Shannon
In The Taste of Salt, Martha Southgate has written a book that could be about me, my life and how I experience life. Depending on what your story is, you may not relate to the book as deeply and instantaneously as I did. Read it anyway.

The Taste of Salt is narrated by Josie Henderson, marine biologist, wife of a scientist, daughter of an alcoholic, sister of an alcoholic addict. It's the story of Josie's current life, but told partly through the lens of her entire story. And isn't that the way o...more
Toni
The cure for anything is salt water-
sweat, tears, or the sea.

These words by Isak Dinesen begin The Taste of Salt and I don't think I've ever seen a quote used more appropriately. All three play roles in this family story mostly about how addiction affects the members - users and non-users.

Josie Henderson has always been drawn to the sea. Even when the only body of water she could get to was a river in her hometown of Cleveland. Growing up as the daughter of an alcoholic, Josie left home as soon...more
Mistinguette Smith
Like Southgate's previous novel Fall of Rome, Taste of Salt is about African-American characters who are of the post-civil rights generation who live in mostly white places. Taste of Salt is very much a black woman's story, and is both compelling and disturbing. For this generation, anything was supposed to be possible, even becoming President. And like the Obama Presidency, Taste of Salt show how race and class still profoundly shape and truncate what should be triumphant experiences.

This no...more
Justice
My Review (tread lightly, spoilers abound):
I received TToS from Jen, Devourer of Books, as the November Book Club read. I am happy I received it; I don’t think I would have picked this book on my own accord, and I think I would have been missing out. Southgate is a brilliant author, and I would like to read more of her work.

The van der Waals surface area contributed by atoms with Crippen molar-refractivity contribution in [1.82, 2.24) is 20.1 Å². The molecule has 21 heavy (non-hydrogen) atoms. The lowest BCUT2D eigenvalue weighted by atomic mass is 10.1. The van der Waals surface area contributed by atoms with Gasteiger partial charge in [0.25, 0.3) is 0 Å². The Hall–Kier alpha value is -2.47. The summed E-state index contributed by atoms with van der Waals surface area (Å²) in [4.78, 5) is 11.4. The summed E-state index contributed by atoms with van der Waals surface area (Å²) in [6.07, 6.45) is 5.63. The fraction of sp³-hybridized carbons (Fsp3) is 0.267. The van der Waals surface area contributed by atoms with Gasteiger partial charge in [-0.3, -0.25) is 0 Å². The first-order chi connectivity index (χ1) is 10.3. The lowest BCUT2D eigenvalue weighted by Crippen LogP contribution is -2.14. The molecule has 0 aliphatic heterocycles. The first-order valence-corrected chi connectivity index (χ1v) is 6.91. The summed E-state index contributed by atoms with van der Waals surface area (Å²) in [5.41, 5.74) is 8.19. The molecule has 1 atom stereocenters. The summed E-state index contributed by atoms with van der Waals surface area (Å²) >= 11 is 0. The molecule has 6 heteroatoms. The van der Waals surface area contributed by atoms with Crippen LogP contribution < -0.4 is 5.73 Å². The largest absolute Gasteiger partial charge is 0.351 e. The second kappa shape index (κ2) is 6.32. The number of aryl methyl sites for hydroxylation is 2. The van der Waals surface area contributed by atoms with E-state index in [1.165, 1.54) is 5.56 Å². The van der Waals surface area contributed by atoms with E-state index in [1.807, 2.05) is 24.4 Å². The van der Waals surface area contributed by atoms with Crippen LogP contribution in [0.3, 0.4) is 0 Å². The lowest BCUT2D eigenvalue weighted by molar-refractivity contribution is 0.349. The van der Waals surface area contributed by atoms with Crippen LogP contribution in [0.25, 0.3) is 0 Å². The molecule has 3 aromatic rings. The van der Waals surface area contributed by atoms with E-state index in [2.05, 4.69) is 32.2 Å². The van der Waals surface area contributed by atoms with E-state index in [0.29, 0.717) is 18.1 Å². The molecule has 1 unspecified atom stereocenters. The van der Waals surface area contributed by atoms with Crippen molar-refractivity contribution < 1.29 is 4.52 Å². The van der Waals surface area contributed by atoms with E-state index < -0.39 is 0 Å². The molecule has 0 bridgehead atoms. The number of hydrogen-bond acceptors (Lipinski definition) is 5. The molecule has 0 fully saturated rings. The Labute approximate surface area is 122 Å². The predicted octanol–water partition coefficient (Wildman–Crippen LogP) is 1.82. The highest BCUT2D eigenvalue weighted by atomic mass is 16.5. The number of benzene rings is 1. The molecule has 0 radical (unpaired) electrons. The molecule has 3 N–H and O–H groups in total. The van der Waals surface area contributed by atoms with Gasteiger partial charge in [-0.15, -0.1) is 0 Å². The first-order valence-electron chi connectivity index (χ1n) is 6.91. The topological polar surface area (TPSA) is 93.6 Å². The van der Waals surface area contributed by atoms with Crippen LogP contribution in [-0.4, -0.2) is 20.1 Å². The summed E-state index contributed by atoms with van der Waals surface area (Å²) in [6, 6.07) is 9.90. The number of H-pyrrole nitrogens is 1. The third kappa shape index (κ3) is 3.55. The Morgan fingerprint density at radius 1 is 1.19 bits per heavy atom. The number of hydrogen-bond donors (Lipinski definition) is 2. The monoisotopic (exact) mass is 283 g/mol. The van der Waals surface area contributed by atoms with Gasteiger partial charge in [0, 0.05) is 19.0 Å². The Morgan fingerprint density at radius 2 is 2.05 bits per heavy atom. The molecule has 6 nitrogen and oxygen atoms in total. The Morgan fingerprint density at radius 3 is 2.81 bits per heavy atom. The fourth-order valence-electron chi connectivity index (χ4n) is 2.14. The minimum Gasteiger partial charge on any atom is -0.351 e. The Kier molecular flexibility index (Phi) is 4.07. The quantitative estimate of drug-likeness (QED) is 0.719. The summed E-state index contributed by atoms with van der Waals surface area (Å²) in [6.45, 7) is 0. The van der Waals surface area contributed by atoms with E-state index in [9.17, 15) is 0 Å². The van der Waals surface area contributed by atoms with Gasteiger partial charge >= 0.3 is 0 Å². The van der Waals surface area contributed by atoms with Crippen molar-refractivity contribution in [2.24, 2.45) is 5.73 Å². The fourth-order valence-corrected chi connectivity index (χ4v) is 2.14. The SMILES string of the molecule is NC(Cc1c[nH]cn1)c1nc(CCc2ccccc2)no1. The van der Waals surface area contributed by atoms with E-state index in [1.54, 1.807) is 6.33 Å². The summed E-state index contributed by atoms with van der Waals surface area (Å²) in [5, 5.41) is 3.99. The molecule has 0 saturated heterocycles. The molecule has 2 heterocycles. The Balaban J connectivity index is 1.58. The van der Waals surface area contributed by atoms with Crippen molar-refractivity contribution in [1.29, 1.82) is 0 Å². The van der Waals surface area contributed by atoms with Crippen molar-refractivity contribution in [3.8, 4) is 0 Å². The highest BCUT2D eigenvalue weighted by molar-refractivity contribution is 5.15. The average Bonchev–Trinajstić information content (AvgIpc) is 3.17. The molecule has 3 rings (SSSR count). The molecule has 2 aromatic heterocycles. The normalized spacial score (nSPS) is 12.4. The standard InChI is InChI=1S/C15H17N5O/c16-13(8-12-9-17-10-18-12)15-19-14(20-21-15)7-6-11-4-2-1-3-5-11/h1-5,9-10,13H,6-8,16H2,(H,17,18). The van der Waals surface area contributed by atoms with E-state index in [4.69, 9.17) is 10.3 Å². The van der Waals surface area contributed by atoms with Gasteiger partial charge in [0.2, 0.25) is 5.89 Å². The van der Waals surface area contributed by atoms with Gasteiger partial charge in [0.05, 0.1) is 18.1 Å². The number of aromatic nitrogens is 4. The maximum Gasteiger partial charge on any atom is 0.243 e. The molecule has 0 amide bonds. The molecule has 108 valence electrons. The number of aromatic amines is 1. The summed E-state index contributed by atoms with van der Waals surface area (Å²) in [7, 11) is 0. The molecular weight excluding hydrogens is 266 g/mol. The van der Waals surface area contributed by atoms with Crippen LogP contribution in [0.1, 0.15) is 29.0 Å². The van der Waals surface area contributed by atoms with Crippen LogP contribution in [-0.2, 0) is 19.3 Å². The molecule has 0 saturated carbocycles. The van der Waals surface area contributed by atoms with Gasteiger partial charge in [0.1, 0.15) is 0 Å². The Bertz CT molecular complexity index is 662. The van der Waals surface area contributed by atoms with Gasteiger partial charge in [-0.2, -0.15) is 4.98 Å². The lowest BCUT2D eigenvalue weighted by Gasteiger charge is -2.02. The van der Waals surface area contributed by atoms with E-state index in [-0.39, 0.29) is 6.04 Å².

TToS tells the history of a family, told in several voices: Josie, our black female marine biologist; Tick, her recovering alcoholic brother; Ray, her recovering/recovered a...more
Babydoll
The Henderson family is all too familiar with the claws of addiction. Despair and disappointment are not strangers amongst this family of four, plagued by the torments of substance abuse. The Taste of Salt is a compelling story that highlights the tribulations of addiction as well as the emotional, physical and mental effects it sustains on a family.

Martha Southgate created quite an intriguing read, with an equally captivating title. Throughout the narrative, salt is used metaphorically to desi...more
Mandy
Ok, I'm going a little bipolar with my review. I would like to say this book had all the makings of something great, however it fell flat. The story at hand didn't stir emotion. It did not get me close to the characters and it didn't take me on a journey thru this family's life, as was intended.

What I did like...was an African American family being shown to me in a positive light, as a normal family struggling like most do. I love that they are all hard working educated people. I loved being ab...more
Sarah Weathersby
Josie Henderson is a black marine biologist in a profession dominated by white men. She's a free spirit held back by the bonds of a dysfunctional family, and a loving (white) husband who wants children. She married him because he understood her passion for marine life. Yet she is afraid to trust him with her family conflicts because she thinks he doesn't "get" being black.

Then along comes a black male marine biologist whom Josie thinks understands it all, the black thing, the sea and diving thi...more
Sheri
I wanted to like this book. I loved the idea of Josie. She is the ice princess, the smart girl who works hard and gets herself out of a tough home situation (as a child of addicts who herself struggles with addiction and strives to walk the line between understanding and rejecting family I can empathize here when I normally won't).

There were some great passages:
"I'm afraid that I don't have enough to give, that I can't love a baby the way it needs to be loved. Sometimes I'm not even sure I hav...more
Lissa Notreallywolf